Recently we had a short essay on “distributive justice” accepted by Light and Heat Ministries. You can find the piece here. The point was one we’ve made many times in this blog: that “distributive justice” does not mean redistribution of existing wealth on the basis of need, but that each participant in a common endeavor receives output in strict proportion to the relative value of his or her input. Redistribution may be essential as an expedient in an emergency, but it is not a solution to growing wealth and income gap, or to widespread poverty.
Naturally there were some objections. At least one commentator objected that, according to his understanding of God’s law, redistribution is, in fact, a solution, and one mandated by God’s command. The rich, because they clearly obtained their wealth dishonestly, are not entitled to keep it. The State should redistribute existing wealth on the basis of need, and the world would run perfectly, as God intended.
The commentator revealed that he and we are coming from two different paradigms. He seemed to assume as a given that anyone who is rich became so dishonestly. The rich have obviously broken God’s law. It is therefore proper to divest the rich of their presumably ill-gotten gains.
These assumptions raise three key questions that must be answered, not merely taken as assumptions. We’ll address the first one today, and the other two in subsequent postings.
One, how do we know that what we want enforced is God’s law? This is a trick question.
The answer is that we can only accept something as divine revelation on faith. We cannot know it by knowledge.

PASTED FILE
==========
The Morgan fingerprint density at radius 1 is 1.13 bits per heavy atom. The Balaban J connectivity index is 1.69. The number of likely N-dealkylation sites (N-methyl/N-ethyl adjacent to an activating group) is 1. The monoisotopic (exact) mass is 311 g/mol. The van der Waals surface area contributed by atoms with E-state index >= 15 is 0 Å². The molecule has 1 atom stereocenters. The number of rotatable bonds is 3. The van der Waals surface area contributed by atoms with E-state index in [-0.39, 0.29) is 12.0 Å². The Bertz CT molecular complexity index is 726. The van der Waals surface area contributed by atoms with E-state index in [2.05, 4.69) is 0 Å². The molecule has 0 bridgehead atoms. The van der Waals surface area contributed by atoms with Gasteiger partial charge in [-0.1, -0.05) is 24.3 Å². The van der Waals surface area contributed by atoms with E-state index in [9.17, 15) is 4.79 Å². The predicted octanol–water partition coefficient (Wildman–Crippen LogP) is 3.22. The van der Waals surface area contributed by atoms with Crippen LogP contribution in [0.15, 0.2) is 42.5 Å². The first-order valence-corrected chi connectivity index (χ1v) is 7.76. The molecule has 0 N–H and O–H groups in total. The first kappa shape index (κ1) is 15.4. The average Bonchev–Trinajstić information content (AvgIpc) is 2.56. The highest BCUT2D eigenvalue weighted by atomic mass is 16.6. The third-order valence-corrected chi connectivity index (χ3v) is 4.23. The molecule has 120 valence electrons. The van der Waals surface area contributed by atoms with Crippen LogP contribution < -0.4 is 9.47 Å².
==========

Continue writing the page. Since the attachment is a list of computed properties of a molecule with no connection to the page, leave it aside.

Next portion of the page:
As far as relations between human beings as human beings are concerned, God’s law is a matter of opinion. The law, however, whether human or divine, requires a fact, not opinion.
Within the confines of human society, then, we are limited to man’s law, not God’s. True, human law must be based on God’s law to be just, but human law is based on God’s law mediately, that is, indirectly. Human law is “mediated” through human nature, created in God’s image and likeness. Human law is therefore based immediately (directly) on human nature, but only mediately (indirectly) on divine Nature.
That being the case, it is grossly improper for any human being as a human being to claim either to enforce God’s law, or demand that it be enforced with the coercive power of the State.
The bottom line here is that, in human terms — and this discussion is clearly framed within the parameters of human society, not relations between God and man — we cannot state with the required level of proof (or proof at all) that what we demand enforcement of in such cases is actually God’s law.
Proof is a certain conclusion drawn from reason and empirical evidence; it is a demonstration that something is manifestly true. Faith, however, applies to that which is not manifestly true, and therefore not subject to proof, that is, establishment of something as a fact.
This creates not a paradox, but a contradiction: how can we claim to enforce God’s law, or demand that God’s law be enforced, when we do not know with the required level of certainty that what we demand to be enforced is, in strict point of fact, actually God’s law?
Nor is that the only problem, as we will see in tomorrow’s posting.